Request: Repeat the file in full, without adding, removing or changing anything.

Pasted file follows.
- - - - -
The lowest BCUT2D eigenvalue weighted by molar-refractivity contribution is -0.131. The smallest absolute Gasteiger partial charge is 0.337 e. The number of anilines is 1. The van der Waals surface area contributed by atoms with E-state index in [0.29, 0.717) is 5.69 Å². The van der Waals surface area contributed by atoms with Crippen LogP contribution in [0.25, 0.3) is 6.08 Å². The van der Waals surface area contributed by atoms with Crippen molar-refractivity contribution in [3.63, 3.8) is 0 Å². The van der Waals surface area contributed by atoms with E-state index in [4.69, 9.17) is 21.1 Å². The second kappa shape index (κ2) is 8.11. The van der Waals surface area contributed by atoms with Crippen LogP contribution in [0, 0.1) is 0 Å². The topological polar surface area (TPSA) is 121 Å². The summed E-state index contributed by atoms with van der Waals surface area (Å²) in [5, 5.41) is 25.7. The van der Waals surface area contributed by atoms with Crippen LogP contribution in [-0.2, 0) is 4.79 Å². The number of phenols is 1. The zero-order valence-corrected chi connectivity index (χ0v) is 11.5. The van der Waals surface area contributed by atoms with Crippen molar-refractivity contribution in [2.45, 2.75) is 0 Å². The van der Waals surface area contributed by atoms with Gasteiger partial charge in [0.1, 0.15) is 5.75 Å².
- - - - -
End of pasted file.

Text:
The lowest BCUT2D eigenvalue weighted by molar-refractivity contribution is -0.131. The smallest absolute Gasteiger partial charge is 0.337 e. The number of anilines is 1. The van der Waals surface area contributed by atoms with E-state index in [0.29, 0.717) is 5.69 Å². The van der Waals surface area contributed by atoms with Crippen LogP contribution in [0.25, 0.3) is 6.08 Å². The van der Waals surface area contributed by atoms with Crippen molar-refractivity contribution in [3.63, 3.8) is 0 Å². The van der Waals surface area contributed by atoms with E-state index in [4.69, 9.17) is 21.1 Å². The second kappa shape index (κ2) is 8.11. The van der Waals surface area contributed by atoms with Crippen LogP contribution in [0, 0.1) is 0 Å². The topological polar surface area (TPSA) is 121 Å². The summed E-state index contributed by atoms with van der Waals surface area (Å²) in [5, 5.41) is 25.7. The van der Waals surface area contributed by atoms with Crippen LogP contribution in [-0.2, 0) is 4.79 Å². The number of phenols is 1. The zero-order valence-corrected chi connectivity index (χ0v) is 11.5. The van der Waals surface area contributed by atoms with Crippen molar-refractivity contribution in [2.45, 2.75) is 0 Å². The van der Waals surface area contributed by atoms with Gasteiger partial charge in [0.1, 0.15) is 5.75 Å².